I have finally succeeded in making a roux. Yay! Now I can show you how to make it and then we can make a gumbo (the real thing, I’m from South Louisiana).
To make a roux:
(skip this part if you can buy roux in your area.)
Use equal parts flour and oil. I used 1.5 cup flour to 1.5 cup vegetable oil. Whisk it together and put it on a medium-low flame.
This will take about 45 minutes. Use a spatula to stir the mixture about every 15 seconds. You can cook it faster on a higher flame, but make sure it does not get to the smoke point. If your roux is smoking, it is burnt. Ultimately you want it to be the color of chocolate. You have to turn off the flame just before it gets to that color because the mixture keeps cooking. Here are the various shades of roux as it cooks. I used a jar of store bought roux to compare the color.
Notice I took it off the stove before it got to the desired color. Keep stirring for another 5 minutes. Don’t burn yourself. They call it Cajun Napalm for a reason.
Here it is now. Just right.
Now for the gumbo:
Transfer roux to a 2 gallon stockpot or cauldron.
Add about 1/2 gallon of hot water to the roux. Whisk. (for store bought roux, add 12 oz of it to cold water.)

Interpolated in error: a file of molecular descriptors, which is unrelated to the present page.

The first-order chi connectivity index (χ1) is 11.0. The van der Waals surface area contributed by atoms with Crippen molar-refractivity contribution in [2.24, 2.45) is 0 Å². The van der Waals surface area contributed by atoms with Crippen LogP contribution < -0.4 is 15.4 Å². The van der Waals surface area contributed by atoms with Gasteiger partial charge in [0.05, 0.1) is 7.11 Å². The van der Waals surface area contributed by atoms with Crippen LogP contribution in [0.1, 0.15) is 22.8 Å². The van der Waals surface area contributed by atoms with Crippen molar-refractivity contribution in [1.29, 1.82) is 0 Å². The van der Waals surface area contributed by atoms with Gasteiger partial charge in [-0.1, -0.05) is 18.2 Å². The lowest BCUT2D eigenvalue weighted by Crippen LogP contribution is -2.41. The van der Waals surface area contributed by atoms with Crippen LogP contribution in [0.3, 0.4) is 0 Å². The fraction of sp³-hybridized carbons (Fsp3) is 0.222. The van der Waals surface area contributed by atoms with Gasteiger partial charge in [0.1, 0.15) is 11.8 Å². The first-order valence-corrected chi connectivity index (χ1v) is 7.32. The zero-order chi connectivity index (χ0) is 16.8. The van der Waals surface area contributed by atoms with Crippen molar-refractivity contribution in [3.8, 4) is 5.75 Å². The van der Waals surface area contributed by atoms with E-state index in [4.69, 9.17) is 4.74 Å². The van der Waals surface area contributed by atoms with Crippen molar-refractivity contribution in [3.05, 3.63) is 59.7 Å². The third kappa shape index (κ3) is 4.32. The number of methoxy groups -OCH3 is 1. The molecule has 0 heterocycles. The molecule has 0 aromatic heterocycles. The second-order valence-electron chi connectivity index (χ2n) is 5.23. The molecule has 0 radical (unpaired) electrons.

It will look like this, don’t worry.
It will come together when it boils. In the meantime, keep stirring until it becomes a suspension or your roux will fall to the bottom of the mixture and burn.
Once it comes to a boil, add another 1.5 gallons of hot water.
Season with a Cajun spice mix. I use Tony Chachere’s, enough to where it tastes barely salted. At this point it is very dilute.
Put the fire on medium and boil.
Gather up, chop, and saute:
1 onion, 1 bellpepper, 2 stalks celery, two cloves of garlic. The onion tops are for garnish later.
Throw that in the stockpot and boil down for about an hour and a half. You’ll notice the gumbo has boiled down just enough to add one chicken.
Brown chicken pieces before adding to the gumbo. Add two links of sliced smoked sausage. Boil on medium for about 45 minutes. Add chopped onion tops.
Serve over cooked white rice. If you can buy file (pronounced fee-lay) which is ground sassafras leaves, sprinkle some of that on your bowl of gumbo.
Ca C’est bon.